Soul Men

November 2, 2008 by  
Filed under Reviews

Starring: Samuel L. Jackson, Bernie Mac, Sean Hayes
Directed by: Malcolm D. Lee (“Roll Bounce”)
Written by: Robert Ramsey and Matthew Stone (“Man of the House”)

With “Soul Men,” fans of the late Bernie Mac will get a familiarly amusing dose from one of the Original Kings of Comedy in one of his last feature-film appearances. While Mac’s on track, the script runs off the rails in its musical journey to the 1970s, when polyester leisure suits were the height of funky, and Don Cornelius said goodbye to his audience every week with a wish for “love, peace, and soul.”

In “Soul Men,” Mac and Samuel L. Jackson play a couple of washed-up backup singers who reunite for a farewell performance after their former bandleader passes away. The trio, Marcus Hooks and the Real Deal, was once considered one of the biggest R&B acts in the world (You’ll recognize their hit “I’m Your Puppet,” which was actually first recorded by Bobby and James Purify in 1966), but when Hooks (John Legend) decided to start a solo career, Floyd Henderson (Mac) and Louis Hinds (Jackson) were left to harmonize as a duo.

After releasing one record, the Real Deal split up, citing creative differences, and slowly began to slip into musical obsurity. When a VH1 executive calls up Floyd, who has supplemented his royalty checks as the owner of a bikini car wash, to see if he’d like to participate in the reunion at the Apollo Theater, he sees an opportunity for a comeback. Louis, however, is comfortable living like a slob and isn’t interested in reliving the glory days. He can’t remember anything in the period from “Watergate to when the space shuttle blew up,” anyway. But when Floyd mentions getting a paycheck for their performance, Louis isn’t in a position to reject the offer, especially since he lost the rights to his music years ago in a poker game.

From here, “Soul Men” becomes a typical road-trip movie, taking the grouchy odd couple from Memphis to New York City in a lime-green El Dorado. Mac and Jackson do have great chemistry together onstage (offstage, “motherfucker,” the insult most readily tossed between them, loses its bluster after numerous repeats), but screenwriters Robert Ramsey and Matthew Stone (their last collaboration was on the horrendous 2005 Tommy Lee Jones comedy “Man of the House”) aim for cheap laughs instead of effectively using the strongest of their assets: the soul-music genre. Hardly anything culturally relevant to the era is even mentioned. Even Black Moses himself, the late Isaac Hayes, doesn’t make his cameo until the film’s waning moments.

Instead, Ramsey and Stone rely on jokes about rectal exams, Viagra, and toothless oral sex, and fail to build on subplots featuring characters that seem to be yanked right out of “Fat Albert and the Cosby Kids.” Still, it’s not a far stretch from Mac’s normal film offerings, which were never as funny as his raw stand-up or his five memorable seasons on television.

Welcome Home Roscoe Jenkins

February 10, 2008 by  
Filed under Reviews

Starring: Martin Lawrence, Cedric the Entertainer, James Earl Jones
Directed by: Malcolm D. Lee (“Roll Bounce”)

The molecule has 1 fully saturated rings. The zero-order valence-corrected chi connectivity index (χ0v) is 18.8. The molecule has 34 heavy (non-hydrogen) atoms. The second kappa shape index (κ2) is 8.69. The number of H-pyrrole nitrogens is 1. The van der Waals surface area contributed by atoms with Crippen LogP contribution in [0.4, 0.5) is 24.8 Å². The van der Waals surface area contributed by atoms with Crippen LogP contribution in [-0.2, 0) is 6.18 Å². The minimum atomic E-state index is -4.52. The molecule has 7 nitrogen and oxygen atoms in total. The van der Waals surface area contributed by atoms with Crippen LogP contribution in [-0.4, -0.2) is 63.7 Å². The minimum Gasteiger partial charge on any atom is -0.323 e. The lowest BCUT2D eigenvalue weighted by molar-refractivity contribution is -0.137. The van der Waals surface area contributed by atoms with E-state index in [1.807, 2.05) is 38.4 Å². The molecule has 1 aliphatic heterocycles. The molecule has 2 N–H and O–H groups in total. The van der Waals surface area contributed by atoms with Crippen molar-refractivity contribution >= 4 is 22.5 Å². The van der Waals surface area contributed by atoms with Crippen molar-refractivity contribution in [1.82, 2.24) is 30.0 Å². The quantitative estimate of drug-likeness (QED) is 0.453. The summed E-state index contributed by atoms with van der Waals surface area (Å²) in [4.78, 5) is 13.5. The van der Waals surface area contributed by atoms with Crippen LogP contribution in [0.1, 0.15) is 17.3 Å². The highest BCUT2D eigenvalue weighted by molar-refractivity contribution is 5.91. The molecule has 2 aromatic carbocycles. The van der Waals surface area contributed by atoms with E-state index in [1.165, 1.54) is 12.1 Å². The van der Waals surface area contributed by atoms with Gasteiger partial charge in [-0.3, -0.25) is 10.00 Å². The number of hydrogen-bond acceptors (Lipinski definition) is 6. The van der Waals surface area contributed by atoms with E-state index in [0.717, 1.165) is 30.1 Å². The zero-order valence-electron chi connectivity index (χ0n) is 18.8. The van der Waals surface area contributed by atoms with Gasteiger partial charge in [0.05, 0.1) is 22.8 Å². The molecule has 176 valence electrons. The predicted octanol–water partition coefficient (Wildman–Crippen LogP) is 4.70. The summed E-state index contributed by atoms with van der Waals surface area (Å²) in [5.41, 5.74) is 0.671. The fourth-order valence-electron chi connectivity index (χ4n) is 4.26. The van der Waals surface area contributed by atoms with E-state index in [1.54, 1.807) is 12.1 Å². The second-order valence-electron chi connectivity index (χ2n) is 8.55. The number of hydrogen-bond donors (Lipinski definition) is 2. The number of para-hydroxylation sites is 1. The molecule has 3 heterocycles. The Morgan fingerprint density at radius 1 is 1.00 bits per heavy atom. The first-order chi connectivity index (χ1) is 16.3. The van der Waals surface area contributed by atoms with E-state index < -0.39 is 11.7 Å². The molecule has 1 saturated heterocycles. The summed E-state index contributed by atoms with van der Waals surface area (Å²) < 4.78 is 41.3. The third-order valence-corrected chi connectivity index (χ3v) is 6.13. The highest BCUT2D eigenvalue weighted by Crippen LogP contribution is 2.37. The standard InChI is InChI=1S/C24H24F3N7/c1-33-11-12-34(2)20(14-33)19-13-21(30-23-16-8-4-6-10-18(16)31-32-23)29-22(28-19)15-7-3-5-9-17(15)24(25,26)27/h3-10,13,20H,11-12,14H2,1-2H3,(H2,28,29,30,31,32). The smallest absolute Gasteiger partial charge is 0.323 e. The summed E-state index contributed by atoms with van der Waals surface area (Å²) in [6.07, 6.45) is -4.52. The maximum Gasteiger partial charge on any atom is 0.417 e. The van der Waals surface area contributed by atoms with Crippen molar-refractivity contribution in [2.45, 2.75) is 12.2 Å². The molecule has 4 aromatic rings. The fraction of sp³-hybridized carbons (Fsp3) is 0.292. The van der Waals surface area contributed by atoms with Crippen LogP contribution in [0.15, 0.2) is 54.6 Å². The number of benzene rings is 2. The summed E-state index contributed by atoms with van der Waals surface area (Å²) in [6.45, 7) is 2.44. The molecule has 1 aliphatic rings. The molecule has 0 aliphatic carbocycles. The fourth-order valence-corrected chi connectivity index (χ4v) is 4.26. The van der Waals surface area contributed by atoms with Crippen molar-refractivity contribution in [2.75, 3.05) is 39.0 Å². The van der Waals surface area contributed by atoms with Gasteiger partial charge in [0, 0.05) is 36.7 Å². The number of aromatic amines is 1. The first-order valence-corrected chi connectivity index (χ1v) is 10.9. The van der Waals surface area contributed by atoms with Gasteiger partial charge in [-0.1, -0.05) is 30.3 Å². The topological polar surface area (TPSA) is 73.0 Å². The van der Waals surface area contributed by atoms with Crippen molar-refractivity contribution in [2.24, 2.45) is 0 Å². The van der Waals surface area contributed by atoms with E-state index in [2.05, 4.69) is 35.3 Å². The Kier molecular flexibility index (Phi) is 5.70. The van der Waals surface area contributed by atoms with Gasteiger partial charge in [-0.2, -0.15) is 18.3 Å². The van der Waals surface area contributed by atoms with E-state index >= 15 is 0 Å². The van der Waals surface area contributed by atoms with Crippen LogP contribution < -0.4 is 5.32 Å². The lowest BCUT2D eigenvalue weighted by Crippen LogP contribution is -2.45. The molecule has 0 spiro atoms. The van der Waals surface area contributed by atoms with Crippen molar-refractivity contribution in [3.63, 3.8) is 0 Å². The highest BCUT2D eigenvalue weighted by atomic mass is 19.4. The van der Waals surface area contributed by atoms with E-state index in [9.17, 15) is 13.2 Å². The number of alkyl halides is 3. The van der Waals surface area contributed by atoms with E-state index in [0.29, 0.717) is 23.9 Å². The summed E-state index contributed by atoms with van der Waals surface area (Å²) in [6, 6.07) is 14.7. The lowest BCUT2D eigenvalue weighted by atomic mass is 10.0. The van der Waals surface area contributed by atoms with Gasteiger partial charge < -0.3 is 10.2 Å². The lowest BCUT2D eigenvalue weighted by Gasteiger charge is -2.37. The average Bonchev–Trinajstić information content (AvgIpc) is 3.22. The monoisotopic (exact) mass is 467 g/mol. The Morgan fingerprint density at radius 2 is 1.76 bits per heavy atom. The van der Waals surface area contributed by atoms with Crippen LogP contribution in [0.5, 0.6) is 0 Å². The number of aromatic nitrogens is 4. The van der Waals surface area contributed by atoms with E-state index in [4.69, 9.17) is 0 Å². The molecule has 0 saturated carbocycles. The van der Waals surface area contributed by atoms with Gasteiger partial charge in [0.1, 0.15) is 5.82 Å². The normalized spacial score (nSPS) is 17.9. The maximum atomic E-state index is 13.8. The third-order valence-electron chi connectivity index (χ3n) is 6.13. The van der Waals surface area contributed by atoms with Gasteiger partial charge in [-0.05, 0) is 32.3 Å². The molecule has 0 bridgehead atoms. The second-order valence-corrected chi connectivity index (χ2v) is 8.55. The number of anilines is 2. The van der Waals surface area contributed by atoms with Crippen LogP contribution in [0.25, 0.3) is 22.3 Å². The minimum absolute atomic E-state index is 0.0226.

Written by: Malcolm D. Lee (“The Best Man”)

Pigeonholed into the same roles over the last few years, comedian Martin Lawrence is able to break away (a least a bit) from his usual shtick with some success in “Welcome Home Roscoe Jenkins.” He still might be a smidgen on the goofy side, but at least he’s not playing a brainless cop again…and that’s always a good first step.

In the film, Lawrence is the title character Roscoe Jenkins, a popular Jerry Springer/Dr. Phil-type talk show host living in L.A. with his quasi-celebrity fiancée Bianca (Joy Bryant) and his young son Jamaal (Damani Roberts).

Roscoe, whose stage name is R.J. Stevens, is a busy man, so when his family, who he hasn’t visited in nine years, invites him home to Georgia to celebrate his parent’s 50th wedding anniversary, he can think of a million things he would rather do than revisit a place he left for a reason.

But when Roscoe finds out Damani has been keeping in contact with his grandfather on the phone and through letters for a couple of years, he realizes how important it is to his son to finally know the Jenkins family (and no, just because Lawrence is the star doesn’t mean there’s a cameo from Sheneneh Jenkins).

The cast of characters that makes up his dysfunctional and sometimes sweet family is wild enough to keep your attention on the comedy side without becoming too top-heavy in slapstick lunacy. Some of these characters deserving enough for mention are Roscoe’s big brother Otis (Michael Clark Duncan), a former linebacker whose found happiness as the sheriff of town he grew up; Reggie (Mike Epps), a leeching cousin, who hasn’t worked a day in his life but somehow always has money; and his other cousin Clyde (Cedric the Entertainer), who he’s always had a rivalry with since they were boys.

More realistic and less obtrusive than anything Tyler Perry has come out with since making it big with his first film in 2005 (although that, to me, is still a mystery), “Roscoe Jenkins” doesn’t take itself seriously and still manages to toss in a few morals-of-the-story without becoming overly enlightening.

You could seriously do a lot worse in this genre than this Lawrence-vehicle. Sure, it’s riddled with stereotypes, but there’s also some good-natured moments amidst all the feuding and sexual innuendo. Think of it as “Roscoe in Real Life” then suck it up, watch a few gags with a surprisingly amusing family, and be thankful Mo’Nique only has a small supporting role.